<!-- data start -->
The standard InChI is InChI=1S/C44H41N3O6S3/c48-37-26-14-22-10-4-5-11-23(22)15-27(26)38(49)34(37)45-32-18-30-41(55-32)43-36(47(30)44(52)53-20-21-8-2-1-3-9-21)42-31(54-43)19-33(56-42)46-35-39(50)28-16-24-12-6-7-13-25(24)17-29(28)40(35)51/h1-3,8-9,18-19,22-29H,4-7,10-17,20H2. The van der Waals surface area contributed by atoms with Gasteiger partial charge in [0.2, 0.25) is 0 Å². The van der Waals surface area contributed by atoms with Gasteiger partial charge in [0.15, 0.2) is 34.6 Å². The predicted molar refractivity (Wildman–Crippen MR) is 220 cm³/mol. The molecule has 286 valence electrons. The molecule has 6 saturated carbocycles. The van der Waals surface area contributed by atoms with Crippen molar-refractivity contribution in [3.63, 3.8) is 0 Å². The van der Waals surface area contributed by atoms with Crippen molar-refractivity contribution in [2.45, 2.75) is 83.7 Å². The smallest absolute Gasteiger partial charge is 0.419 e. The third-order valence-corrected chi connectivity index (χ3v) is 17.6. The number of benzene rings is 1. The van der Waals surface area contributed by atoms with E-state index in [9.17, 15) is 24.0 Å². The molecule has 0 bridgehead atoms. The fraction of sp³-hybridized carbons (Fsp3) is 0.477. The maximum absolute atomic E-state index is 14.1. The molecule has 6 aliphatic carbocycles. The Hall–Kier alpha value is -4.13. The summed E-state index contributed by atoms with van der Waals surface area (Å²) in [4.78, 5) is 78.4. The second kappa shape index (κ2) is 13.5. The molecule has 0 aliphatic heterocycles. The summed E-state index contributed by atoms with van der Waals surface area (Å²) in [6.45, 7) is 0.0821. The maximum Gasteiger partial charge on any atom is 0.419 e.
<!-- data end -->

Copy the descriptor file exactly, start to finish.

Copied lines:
The standard InChI is InChI=1S/C44H41N3O6S3/c48-37-26-14-22-10-4-5-11-23(22)15-27(26)38(49)34(37)45-32-18-30-41(55-32)43-36(47(30)44(52)53-20-21-8-2-1-3-9-21)42-31(54-43)19-33(56-42)46-35-39(50)28-16-24-12-6-7-13-25(24)17-29(28)40(35)51/h1-3,8-9,18-19,22-29H,4-7,10-17,20H2. The van der Waals surface area contributed by atoms with Gasteiger partial charge in [0.2, 0.25) is 0 Å². The van der Waals surface area contributed by atoms with Gasteiger partial charge in [0.15, 0.2) is 34.6 Å². The predicted molar refractivity (Wildman–Crippen MR) is 220 cm³/mol. The molecule has 286 valence electrons. The molecule has 6 saturated carbocycles. The van der Waals surface area contributed by atoms with Crippen molar-refractivity contribution in [3.63, 3.8) is 0 Å². The van der Waals surface area contributed by atoms with Crippen molar-refractivity contribution in [2.45, 2.75) is 83.7 Å². The smallest absolute Gasteiger partial charge is 0.419 e. The third-order valence-corrected chi connectivity index (χ3v) is 17.6. The number of benzene rings is 1. The van der Waals surface area contributed by atoms with E-state index in [9.17, 15) is 24.0 Å². The molecule has 0 bridgehead atoms. The fraction of sp³-hybridized carbons (Fsp3) is 0.477. The maximum absolute atomic E-state index is 14.1. The molecule has 6 aliphatic carbocycles. The Hall–Kier alpha value is -4.13. The summed E-state index contributed by atoms with van der Waals surface area (Å²) in [4.78, 5) is 78.4. The second kappa shape index (κ2) is 13.5. The molecule has 0 aliphatic heterocycles. The summed E-state index contributed by atoms with van der Waals surface area (Å²) in [6.45, 7) is 0.0821. The maximum Gasteiger partial charge on any atom is 0.419 e.